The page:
September 23, 2010

Returning injured or disabled employees to work requires the cooperation of employers, employees and the union. The duty to accommodate places a legal obligation on all parties to work together to identify the options available for return to work and to remove barriers to their reintegration. Our panel of experts will outline the obligations of workplace parties in the process of returning an employee to work, including obligations in relation to medical information. Topics to be discussed include:

  • Employer Obligations: What obligations does an employer have to return disabled employees to work? How far does that obligation go, i.e. what will constitute undue hardship? Are there certain timelines employers must meet? Is the employer obliged to continue to try to return an employee to work even if the employee is or appears to be uncooperative? Is there a duty to treat employees fairly throughout the accommodation process and what are the consequences of a failure to fulfill this duty?
  • Employee Obligations: How flexible must employees be in accepting employer offers of accommodation? Can employees insist on returning to their original job? What if the job has been filled? What are the important elements of a reasonable alternative position? The same rate of pay? Status? Core job functions? Location? Does a failure to provide information to the employer, or meet with the employer, breach the employee’s duty to participate in accommodation? Where an employee repeatedly refuses the employer’s return to work proposals, can the employer dismiss the employee? What obligation does an employee have regarding treatment and/or rehabilitation? When have adjudicators found an employee’s refusal of a proposal justified?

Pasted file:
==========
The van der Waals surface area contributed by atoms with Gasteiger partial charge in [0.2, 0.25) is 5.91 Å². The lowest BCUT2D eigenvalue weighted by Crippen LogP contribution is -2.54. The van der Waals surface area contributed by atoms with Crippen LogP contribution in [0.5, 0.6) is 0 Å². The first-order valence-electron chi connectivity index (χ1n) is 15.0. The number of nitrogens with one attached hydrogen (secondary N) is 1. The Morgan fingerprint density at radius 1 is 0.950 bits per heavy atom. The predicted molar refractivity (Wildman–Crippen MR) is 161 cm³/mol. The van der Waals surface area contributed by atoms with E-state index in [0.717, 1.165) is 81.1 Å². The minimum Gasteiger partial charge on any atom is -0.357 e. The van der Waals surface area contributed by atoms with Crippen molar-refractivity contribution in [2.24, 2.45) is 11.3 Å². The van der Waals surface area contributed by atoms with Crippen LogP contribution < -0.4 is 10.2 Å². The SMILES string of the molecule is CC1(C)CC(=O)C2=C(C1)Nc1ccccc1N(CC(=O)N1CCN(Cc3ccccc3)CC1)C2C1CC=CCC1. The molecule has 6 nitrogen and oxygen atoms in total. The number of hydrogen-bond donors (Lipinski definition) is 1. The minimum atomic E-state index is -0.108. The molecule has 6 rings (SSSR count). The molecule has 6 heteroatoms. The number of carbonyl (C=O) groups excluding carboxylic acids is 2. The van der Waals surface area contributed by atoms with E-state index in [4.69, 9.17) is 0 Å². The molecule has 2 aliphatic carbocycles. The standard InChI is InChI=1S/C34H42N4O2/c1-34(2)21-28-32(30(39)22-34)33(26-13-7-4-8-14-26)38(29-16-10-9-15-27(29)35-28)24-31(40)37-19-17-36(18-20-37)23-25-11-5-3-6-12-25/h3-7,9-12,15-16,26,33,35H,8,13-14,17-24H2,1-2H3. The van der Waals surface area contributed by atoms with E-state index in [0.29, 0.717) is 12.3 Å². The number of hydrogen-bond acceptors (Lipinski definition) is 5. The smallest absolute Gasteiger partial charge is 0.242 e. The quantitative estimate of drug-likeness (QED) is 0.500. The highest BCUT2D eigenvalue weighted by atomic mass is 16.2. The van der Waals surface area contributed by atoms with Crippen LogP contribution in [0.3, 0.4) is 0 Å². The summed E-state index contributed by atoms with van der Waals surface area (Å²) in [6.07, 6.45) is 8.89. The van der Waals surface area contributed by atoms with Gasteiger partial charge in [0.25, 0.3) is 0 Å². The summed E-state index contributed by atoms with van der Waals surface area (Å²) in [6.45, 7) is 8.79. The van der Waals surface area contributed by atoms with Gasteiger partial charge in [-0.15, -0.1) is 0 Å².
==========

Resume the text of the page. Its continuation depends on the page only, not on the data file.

• Union Role: What role does the union play in the return to work process? What representation challenges are created where return to work proposals are contrary to the collective agreement and/or impact on the rights of other bargaining unit employees?
  • Access to Medical Information: What type of medical information will trigger the employer’s duty to accommodate a return to work? What type of information does the employer need to create a return to work program? Should the employer be able to consult the employee’s physician directly? Under what circumstances is the employer entitled to know the nature of the illness or diagnosis and receive information about the employee’s treatment? Will the employer ever be justified in asking an employee to undergo a medical assessment by a physician chosen by the employer? What information regarding treatment and/or rehabilitation is the employer entitled to? What limits on employer access to medical information can be asserted by employees and their unions?

This audio conference has been approved by the following:

  • The Law Society of Saskatchewan for 1.5 Continuing Professional Development hours.
  • The Law Society of New Brunswick for 1.5 Continuing Professional Development hours.
  • The Law Society of Upper Canada for 1.5 Continuing Professional Development hours.
  • The Law Society of British Columbia for 1.5 Continuing Professional Development hours.